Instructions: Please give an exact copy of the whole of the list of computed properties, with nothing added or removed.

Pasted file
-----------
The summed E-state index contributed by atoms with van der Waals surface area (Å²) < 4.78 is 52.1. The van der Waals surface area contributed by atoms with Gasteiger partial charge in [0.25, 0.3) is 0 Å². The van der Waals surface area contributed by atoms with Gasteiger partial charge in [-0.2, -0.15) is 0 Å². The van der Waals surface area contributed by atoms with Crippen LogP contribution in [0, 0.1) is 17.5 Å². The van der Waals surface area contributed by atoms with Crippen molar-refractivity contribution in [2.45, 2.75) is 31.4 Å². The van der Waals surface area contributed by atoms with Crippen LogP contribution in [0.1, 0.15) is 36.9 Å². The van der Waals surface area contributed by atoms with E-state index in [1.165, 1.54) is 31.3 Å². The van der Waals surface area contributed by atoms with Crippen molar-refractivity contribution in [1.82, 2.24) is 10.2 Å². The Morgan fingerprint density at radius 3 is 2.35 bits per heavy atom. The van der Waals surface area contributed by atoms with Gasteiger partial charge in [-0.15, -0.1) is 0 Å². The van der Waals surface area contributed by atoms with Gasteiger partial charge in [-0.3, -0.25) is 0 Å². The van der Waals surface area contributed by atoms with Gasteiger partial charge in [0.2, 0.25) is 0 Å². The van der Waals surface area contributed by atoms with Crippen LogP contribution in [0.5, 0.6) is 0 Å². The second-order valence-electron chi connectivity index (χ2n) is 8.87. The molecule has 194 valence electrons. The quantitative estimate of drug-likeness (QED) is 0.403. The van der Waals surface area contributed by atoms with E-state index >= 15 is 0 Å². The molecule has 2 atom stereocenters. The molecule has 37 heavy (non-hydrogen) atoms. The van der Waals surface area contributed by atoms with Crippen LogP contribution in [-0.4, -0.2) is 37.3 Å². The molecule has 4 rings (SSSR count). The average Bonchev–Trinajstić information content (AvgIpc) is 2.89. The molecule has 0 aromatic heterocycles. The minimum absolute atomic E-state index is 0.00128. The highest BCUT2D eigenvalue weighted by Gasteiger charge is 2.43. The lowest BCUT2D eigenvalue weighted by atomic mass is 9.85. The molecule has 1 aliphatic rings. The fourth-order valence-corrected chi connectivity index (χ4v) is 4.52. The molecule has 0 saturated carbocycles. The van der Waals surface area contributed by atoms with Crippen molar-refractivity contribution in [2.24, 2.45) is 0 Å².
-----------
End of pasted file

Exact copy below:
The summed E-state index contributed by atoms with van der Waals surface area (Å²) < 4.78 is 52.1. The van der Waals surface area contributed by atoms with Gasteiger partial charge in [0.25, 0.3) is 0 Å². The van der Waals surface area contributed by atoms with Gasteiger partial charge in [-0.2, -0.15) is 0 Å². The van der Waals surface area contributed by atoms with Crippen LogP contribution in [0, 0.1) is 17.5 Å². The van der Waals surface area contributed by atoms with Crippen molar-refractivity contribution in [2.45, 2.75) is 31.4 Å². The van der Waals surface area contributed by atoms with Crippen LogP contribution in [0.1, 0.15) is 36.9 Å². The van der Waals surface area contributed by atoms with E-state index in [1.165, 1.54) is 31.3 Å². The van der Waals surface area contributed by atoms with Crippen molar-refractivity contribution in [1.82, 2.24) is 10.2 Å². The Morgan fingerprint density at radius 3 is 2.35 bits per heavy atom. The van der Waals surface area contributed by atoms with Gasteiger partial charge in [-0.15, -0.1) is 0 Å². The van der Waals surface area contributed by atoms with Gasteiger partial charge in [-0.3, -0.25) is 0 Å². The van der Waals surface area contributed by atoms with Gasteiger partial charge in [0.2, 0.25) is 0 Å². The van der Waals surface area contributed by atoms with Crippen LogP contribution in [0.5, 0.6) is 0 Å². The second-order valence-electron chi connectivity index (χ2n) is 8.87. The molecule has 194 valence electrons. The quantitative estimate of drug-likeness (QED) is 0.403. The van der Waals surface area contributed by atoms with E-state index >= 15 is 0 Å². The molecule has 2 atom stereocenters. The molecule has 37 heavy (non-hydrogen) atoms. The van der Waals surface area contributed by atoms with Crippen LogP contribution in [-0.4, -0.2) is 37.3 Å². The molecule has 4 rings (SSSR count). The average Bonchev–Trinajstić information content (AvgIpc) is 2.89. The molecule has 0 aromatic heterocycles. The minimum absolute atomic E-state index is 0.00128. The highest BCUT2D eigenvalue weighted by Gasteiger charge is 2.43. The lowest BCUT2D eigenvalue weighted by atomic mass is 9.85. The molecule has 1 aliphatic rings. The fourth-order valence-corrected chi connectivity index (χ4v) is 4.52. The molecule has 0 saturated carbocycles. The van der Waals surface area contributed by atoms with Crippen molar-refractivity contribution in [2.24, 2.45) is 0 Å².